We sleeve engines for a couple of reasons. The primary reason for sleeving an engine to either repair a cylinder bore or protect it from damage in the first place. Sleeves can also be used to restore a particular bore size if a cylinder has to be “bored out” to repair a cracked or otherwise damaged engine. Some engine builders will also “overbore” their cylinders to increase the engine displacement. Diesel engines are more commonly sleeved than gasoline, but there are reasons to sleeve gas engines as well. High performance diesel engines can produce substantial pressure inside of the bore, so much that damage to cylinders is fairly common. Sleeves intended for high-performance applications can greatly protect the engine from these extreme pressures.
Cylinder sleeves are often divided into two types: Dry Sleeves and Wet Sleeves.
Most aluminum OEM automotive engine blocks use dry, gray iron cylinder sleeves in their engines. A dry sleeve is either cast into or press fit into the bore of the block. The aluminum bore transfers heat from the sleeve to the coolant contacting the bore.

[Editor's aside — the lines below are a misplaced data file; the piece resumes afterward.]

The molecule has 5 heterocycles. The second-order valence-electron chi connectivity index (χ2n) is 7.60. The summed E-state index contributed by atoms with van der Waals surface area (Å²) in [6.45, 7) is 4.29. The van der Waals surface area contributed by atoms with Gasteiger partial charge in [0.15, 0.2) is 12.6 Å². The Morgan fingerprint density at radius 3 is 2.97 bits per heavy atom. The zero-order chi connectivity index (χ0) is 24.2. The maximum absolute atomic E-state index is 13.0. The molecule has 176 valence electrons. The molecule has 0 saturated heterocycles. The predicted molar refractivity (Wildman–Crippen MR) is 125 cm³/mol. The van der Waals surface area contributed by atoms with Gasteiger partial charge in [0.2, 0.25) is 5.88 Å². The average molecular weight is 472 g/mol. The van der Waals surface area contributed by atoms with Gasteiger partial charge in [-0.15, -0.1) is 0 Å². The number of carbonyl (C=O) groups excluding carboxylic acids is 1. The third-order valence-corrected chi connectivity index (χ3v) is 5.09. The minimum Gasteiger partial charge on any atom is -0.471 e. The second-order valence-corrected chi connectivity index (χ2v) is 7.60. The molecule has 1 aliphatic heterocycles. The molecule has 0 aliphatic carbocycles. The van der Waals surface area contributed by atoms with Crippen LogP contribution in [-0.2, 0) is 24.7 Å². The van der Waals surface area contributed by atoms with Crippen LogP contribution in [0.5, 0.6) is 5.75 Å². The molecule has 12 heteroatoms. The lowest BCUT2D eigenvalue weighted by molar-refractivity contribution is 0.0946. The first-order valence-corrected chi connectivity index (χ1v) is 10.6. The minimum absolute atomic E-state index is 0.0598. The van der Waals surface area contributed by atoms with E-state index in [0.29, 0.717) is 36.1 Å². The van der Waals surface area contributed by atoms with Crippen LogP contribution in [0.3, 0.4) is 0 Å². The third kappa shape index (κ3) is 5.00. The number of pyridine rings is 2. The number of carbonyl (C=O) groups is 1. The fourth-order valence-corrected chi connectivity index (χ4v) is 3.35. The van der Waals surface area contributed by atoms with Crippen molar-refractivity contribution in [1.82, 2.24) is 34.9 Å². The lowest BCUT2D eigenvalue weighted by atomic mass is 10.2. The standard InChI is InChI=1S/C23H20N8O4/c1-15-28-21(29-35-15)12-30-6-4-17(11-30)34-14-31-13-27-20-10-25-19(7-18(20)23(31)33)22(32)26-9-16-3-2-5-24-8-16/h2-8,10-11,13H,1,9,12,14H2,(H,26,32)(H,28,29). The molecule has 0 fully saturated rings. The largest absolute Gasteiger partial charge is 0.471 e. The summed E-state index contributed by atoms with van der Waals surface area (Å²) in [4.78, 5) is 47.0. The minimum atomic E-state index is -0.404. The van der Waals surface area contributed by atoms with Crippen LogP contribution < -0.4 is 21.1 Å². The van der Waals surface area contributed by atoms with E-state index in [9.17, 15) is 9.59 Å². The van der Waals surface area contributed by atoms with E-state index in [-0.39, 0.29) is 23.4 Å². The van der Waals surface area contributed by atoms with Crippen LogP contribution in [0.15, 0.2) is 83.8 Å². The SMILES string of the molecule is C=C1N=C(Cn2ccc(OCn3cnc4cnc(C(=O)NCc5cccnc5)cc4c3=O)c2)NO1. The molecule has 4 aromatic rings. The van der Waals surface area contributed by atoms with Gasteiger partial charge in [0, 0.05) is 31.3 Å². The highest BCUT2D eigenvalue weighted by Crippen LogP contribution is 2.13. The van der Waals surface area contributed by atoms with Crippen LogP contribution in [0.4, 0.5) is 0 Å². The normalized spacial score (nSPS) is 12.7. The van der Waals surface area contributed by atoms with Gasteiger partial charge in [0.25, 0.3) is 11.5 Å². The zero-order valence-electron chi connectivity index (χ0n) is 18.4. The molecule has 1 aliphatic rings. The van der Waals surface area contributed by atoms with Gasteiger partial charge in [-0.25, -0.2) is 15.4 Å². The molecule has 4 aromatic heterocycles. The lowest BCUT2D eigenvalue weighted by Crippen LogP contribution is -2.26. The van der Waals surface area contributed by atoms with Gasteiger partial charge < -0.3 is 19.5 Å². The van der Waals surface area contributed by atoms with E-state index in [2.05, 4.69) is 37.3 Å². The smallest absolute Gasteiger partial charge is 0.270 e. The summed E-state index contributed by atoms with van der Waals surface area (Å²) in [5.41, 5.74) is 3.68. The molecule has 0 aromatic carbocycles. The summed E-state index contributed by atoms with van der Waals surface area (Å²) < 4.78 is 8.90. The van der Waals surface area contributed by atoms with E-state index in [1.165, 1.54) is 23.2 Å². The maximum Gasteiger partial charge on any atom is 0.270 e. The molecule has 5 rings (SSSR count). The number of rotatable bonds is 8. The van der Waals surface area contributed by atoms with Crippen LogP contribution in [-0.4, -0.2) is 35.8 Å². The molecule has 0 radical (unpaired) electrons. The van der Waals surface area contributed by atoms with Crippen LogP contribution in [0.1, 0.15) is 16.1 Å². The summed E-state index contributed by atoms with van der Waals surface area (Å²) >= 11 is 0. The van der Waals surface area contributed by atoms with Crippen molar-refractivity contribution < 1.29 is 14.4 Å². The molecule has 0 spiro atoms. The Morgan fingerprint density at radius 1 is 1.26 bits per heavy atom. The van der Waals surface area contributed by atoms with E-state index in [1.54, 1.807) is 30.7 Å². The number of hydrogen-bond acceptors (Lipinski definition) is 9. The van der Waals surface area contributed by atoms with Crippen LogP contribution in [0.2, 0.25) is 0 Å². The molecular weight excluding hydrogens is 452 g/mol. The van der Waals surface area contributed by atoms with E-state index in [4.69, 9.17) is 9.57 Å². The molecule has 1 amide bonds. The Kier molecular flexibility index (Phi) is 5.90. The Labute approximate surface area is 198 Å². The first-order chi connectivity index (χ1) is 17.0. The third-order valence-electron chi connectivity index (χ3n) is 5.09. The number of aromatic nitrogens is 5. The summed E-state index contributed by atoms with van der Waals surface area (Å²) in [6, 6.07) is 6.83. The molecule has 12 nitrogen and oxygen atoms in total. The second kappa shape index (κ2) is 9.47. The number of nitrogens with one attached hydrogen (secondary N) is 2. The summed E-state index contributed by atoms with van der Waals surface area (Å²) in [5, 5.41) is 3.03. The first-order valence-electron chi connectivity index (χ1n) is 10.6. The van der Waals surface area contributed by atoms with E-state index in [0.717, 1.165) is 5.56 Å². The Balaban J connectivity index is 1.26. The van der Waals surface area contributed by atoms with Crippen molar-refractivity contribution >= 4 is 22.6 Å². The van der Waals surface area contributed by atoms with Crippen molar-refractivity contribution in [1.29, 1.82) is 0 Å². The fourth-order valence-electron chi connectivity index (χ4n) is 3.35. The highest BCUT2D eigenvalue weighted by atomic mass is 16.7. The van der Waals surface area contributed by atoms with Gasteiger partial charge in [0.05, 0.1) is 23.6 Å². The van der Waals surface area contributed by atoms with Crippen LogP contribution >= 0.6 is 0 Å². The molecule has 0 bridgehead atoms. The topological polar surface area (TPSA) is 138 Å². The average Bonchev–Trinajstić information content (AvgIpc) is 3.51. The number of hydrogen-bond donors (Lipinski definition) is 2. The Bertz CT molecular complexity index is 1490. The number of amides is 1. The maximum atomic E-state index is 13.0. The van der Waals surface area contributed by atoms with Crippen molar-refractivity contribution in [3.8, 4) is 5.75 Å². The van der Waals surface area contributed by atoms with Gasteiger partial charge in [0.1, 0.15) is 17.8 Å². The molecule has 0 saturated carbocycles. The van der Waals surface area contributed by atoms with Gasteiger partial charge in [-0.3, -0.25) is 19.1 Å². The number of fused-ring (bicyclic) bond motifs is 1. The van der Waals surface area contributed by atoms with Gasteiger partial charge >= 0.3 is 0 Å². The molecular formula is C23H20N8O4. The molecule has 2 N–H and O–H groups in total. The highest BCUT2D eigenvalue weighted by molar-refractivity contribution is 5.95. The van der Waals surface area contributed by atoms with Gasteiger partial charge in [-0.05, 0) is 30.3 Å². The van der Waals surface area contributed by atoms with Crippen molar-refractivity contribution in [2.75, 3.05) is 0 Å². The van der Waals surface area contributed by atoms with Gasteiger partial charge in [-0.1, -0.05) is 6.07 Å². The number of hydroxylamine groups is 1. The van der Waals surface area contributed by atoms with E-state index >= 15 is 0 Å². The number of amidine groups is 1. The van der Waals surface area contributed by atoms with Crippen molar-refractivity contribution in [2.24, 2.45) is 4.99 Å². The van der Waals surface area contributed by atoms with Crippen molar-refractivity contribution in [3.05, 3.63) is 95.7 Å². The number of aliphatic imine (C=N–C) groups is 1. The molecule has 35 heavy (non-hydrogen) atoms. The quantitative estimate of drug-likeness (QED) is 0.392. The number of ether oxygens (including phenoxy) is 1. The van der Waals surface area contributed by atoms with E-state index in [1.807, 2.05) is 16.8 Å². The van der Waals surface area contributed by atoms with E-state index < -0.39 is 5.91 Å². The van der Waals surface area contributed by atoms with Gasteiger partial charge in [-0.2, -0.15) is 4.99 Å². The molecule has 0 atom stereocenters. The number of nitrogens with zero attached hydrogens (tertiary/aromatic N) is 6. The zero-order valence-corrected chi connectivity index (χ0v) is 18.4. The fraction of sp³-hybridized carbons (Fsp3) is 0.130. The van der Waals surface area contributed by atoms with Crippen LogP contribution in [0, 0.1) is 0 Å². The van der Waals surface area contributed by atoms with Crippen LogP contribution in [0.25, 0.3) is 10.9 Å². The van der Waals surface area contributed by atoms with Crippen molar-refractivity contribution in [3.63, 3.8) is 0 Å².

Simply put, a dry sleeve does not contact the coolant. Rather, it is installed into the wall of the cooling jacket in the cylinder block. By contrast, in a wet sleeve coolant comes in direct contact with the sleeve. Dry sleeves also tend to have thin walls as compared with wet sleeves.
Wet sleeves often have a cooling water gap between the engine block and liner. They also can be manufactured to incorporate cooling passages. Sleeves with cooling passages can also be known as water-jacket sleeves.
Due to being in direct contact with the coolant, wet sleeved cylinders have better cooling and a more even temperature distribution, but this design makes the engine as a whole less rigid.